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Supplemental tuition increase approved for Appalachian

BOONE—On July 14, UNC System President Erskine Bowles approved a $467.74 supplemental tuition increase for Appalachian State University students for the 2010-11 academic year.  In an effort to help the university protect the academic core and the quality of education offered to students, the North Carolina General Assembly authorized each UNC campus, subject to the president’s approval, to implement additional tuition increases up to $750.

According to information from Bowles’ office, the UNC system has absorbed budget cuts of $575 million during the past three years, while working to sustain high academic quality and to keep tuition as low as practicable. As a result, on every UNC campus, tuition and fee rates for North Carolinians are either the lowest or next to the lowest among its public peer institutions.

“I regret the university system is forced to utilize the legislature’s tuition increase; however, as President Bowles has stated, low cost tuition without high quality is no bargain for anyone,” said Chancellor Kenneth E. Peacock.  “I truly believe this increase is essential for Appalachian to be able to provide our students with the quality education for which are known.  Furthermore, given the widespread financial crisis, universities across the country need to be cautious about assuming states will be able to re-establish past support levels in the near future.”

“The supplemental tuition revenues will greatly benefit the academic core and help protect the quality of the classroom experience,” continued Peacock. “If we are to provide a quality education for all students, we must recruit and retain engaging, high-quality faculty and build nationally competitive academic and research programs. The supplemental tuition revenues will allow these important efforts to continue.”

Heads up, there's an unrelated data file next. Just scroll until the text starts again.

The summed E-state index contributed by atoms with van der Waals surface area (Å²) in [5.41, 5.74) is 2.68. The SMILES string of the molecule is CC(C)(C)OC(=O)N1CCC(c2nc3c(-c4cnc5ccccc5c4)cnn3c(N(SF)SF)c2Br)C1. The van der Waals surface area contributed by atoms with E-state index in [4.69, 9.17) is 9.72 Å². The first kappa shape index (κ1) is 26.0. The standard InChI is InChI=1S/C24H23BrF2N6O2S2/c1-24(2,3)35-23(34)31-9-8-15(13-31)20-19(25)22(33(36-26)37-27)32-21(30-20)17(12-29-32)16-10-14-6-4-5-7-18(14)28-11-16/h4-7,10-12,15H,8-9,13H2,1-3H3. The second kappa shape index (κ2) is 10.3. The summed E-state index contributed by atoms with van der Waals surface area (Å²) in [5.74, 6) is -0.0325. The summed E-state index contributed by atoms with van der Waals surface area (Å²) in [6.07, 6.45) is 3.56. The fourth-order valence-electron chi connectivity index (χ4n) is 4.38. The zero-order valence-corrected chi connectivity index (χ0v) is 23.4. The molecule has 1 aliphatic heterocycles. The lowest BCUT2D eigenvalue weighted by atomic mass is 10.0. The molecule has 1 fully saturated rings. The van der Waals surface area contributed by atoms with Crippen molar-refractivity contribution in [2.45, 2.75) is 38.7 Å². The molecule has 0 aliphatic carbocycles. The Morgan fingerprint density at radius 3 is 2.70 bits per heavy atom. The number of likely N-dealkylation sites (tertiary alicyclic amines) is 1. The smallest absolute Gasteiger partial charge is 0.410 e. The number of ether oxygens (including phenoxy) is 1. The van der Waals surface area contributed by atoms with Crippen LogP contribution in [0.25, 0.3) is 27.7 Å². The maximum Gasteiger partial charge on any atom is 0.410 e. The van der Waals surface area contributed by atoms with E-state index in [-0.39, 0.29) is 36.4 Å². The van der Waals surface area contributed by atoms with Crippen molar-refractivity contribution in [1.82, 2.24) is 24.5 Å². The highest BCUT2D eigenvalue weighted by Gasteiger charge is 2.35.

The increase will offset approximately $5.5 million in cuts to Appalachian’s funding in the recently approved state budget.  It will also prevent the loss of 30 faculty positions and avoid a further reduction in funds for class and laboratory equipment and supplies, as well as maintenance contracts associated with classroom and laboratory equipment. Twenty percent of the increase will go to need-based financial aid.

SGA Vice President Nate Cook said that given the dire situation with the state budget he believed the increase was warranted. “Students never like to hear that there will be a tuition increase, but knowing that this will save faculty positions justifies this increase.”

“This has unfolded very quickly,” Peacock said. “Normally, we prefer to engage our campus in a more collaborative discussion about tuition, but that was not possible this time.”  However, both Appalachian’s Board of Trustees and the UNC Board of Governors were consulted.

With the increase, a full-time, in-state student will pay a total of $2,960.74 in tuition (excluding fees, and on–campus housing and meal plan costs) for the academic year.  “I remain confident that even with this increase, Appalachian remains one of the best values in public higher education,” concluded Peacock.